In FIG. 19, light rays are displayed over the whole area of the effective projection surface E, and this means that the projection optical system SP guarantees the optical performance of the whole area, and a video image is actually displayed in a partial area on the effective projection surface E in conformity with an area for guiding light to (the first surface R1 of) the projection optical system SP by the minute mirror M.

The size of the effective projection surface E is equal to 433.3×1006.7 mm. The size of the image surface S is set to any value on the effective projection surface E in accordance with the area for guiding light to the projection optical system SP as described above, and thus an example will be described hereunder. At this time, a projection angle will also be described. When the image surface S is assumed to have a size of 20 inches of 0.3:4 in aspect ratio (304.8×406.4 mm), the corrected projection angle range (that is, the range in which the image surface S can be tilted) represented by the angle formed between the normal line of the effective projection surface E and the reference axis described above is as follows:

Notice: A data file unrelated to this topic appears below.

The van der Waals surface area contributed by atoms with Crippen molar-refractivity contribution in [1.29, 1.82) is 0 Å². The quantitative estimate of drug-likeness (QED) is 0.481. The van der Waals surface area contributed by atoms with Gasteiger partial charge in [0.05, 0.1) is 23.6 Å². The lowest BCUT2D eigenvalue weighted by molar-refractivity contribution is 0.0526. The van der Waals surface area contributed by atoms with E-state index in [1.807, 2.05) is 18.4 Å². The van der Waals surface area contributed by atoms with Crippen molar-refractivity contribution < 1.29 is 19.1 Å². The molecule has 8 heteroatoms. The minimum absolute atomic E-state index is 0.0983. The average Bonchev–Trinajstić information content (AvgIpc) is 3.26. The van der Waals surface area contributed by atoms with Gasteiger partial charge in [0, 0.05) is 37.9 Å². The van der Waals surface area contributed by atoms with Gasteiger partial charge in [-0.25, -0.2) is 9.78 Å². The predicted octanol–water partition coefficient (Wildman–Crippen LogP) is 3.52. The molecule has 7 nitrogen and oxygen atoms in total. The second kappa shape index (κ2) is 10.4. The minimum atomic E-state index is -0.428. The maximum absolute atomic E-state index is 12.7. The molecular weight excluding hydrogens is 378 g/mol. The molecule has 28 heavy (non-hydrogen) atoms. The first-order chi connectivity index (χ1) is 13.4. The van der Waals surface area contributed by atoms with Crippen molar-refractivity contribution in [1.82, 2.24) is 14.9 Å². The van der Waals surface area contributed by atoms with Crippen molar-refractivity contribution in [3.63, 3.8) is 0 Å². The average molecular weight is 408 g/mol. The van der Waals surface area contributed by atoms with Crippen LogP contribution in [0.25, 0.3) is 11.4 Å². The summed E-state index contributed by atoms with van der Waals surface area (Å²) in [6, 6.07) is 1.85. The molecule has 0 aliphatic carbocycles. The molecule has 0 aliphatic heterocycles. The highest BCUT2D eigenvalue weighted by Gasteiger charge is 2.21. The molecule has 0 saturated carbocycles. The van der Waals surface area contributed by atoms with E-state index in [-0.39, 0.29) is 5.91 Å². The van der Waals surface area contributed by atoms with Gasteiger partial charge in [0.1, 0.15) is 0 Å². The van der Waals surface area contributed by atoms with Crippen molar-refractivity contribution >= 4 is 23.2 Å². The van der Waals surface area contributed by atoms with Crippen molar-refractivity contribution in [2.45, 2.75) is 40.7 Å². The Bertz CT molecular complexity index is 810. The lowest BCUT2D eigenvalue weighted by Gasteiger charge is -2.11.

• qx: −30.96° to +30.96°
    • qy: +16.960 to +29.33°

The swing angle in the first direction of the minute mirror M is equal to ±4.94°, and the swing angle in the second direction is equal to ±3.72°.

Furthermore, when the overall area of the effective projection surface E is scanned, the swing angle in the first direction of the minute mirror M is equal to ±12.24°, and the swing angle in the second direction is equal to ±5.27°.